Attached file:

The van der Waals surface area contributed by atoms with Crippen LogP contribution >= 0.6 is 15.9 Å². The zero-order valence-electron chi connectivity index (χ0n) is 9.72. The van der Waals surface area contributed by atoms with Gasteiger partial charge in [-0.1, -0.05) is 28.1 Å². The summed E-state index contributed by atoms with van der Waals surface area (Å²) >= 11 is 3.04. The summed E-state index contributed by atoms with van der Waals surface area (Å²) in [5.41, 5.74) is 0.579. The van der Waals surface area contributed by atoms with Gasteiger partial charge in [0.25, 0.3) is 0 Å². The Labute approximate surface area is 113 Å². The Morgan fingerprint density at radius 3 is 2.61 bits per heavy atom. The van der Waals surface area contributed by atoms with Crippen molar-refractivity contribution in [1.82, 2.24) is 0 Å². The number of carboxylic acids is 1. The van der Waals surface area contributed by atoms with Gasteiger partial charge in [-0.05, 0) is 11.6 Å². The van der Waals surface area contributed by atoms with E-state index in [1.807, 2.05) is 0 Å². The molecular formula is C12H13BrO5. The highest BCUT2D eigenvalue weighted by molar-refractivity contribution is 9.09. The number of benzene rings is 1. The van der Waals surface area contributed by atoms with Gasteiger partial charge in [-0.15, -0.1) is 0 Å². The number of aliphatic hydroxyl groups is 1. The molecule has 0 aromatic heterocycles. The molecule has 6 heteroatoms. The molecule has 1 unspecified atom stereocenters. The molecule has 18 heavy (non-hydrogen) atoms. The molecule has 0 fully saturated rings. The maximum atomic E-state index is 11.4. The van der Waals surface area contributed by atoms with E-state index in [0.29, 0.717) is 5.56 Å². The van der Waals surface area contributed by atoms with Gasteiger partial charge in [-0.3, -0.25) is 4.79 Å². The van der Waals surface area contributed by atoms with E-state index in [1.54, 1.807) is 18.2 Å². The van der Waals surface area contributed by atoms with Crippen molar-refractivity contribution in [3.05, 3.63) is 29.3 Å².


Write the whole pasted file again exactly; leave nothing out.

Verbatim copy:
The van der Waals surface area contributed by atoms with Crippen LogP contribution >= 0.6 is 15.9 Å². The zero-order valence-electron chi connectivity index (χ0n) is 9.72. The van der Waals surface area contributed by atoms with Gasteiger partial charge in [-0.1, -0.05) is 28.1 Å². The summed E-state index contributed by atoms with van der Waals surface area (Å²) >= 11 is 3.04. The summed E-state index contributed by atoms with van der Waals surface area (Å²) in [5.41, 5.74) is 0.579. The van der Waals surface area contributed by atoms with Gasteiger partial charge in [0.25, 0.3) is 0 Å². The Labute approximate surface area is 113 Å². The Morgan fingerprint density at radius 3 is 2.61 bits per heavy atom. The van der Waals surface area contributed by atoms with Crippen molar-refractivity contribution in [1.82, 2.24) is 0 Å². The number of carboxylic acids is 1. The van der Waals surface area contributed by atoms with Gasteiger partial charge in [-0.05, 0) is 11.6 Å². The van der Waals surface area contributed by atoms with E-state index in [1.807, 2.05) is 0 Å². The molecular formula is C12H13BrO5. The highest BCUT2D eigenvalue weighted by molar-refractivity contribution is 9.09. The number of benzene rings is 1. The van der Waals surface area contributed by atoms with Gasteiger partial charge in [-0.15, -0.1) is 0 Å². The number of aliphatic hydroxyl groups is 1. The molecule has 0 aromatic heterocycles. The molecule has 6 heteroatoms. The molecule has 1 unspecified atom stereocenters. The molecule has 18 heavy (non-hydrogen) atoms. The molecule has 0 fully saturated rings. The maximum atomic E-state index is 11.4. The van der Waals surface area contributed by atoms with E-state index in [0.29, 0.717) is 5.56 Å². The van der Waals surface area contributed by atoms with Gasteiger partial charge in [-0.3, -0.25) is 4.79 Å². The van der Waals surface area contributed by atoms with E-state index in [1.54, 1.807) is 18.2 Å². The van der Waals surface area contributed by atoms with Crippen molar-refractivity contribution in [3.05, 3.63) is 29.3 Å².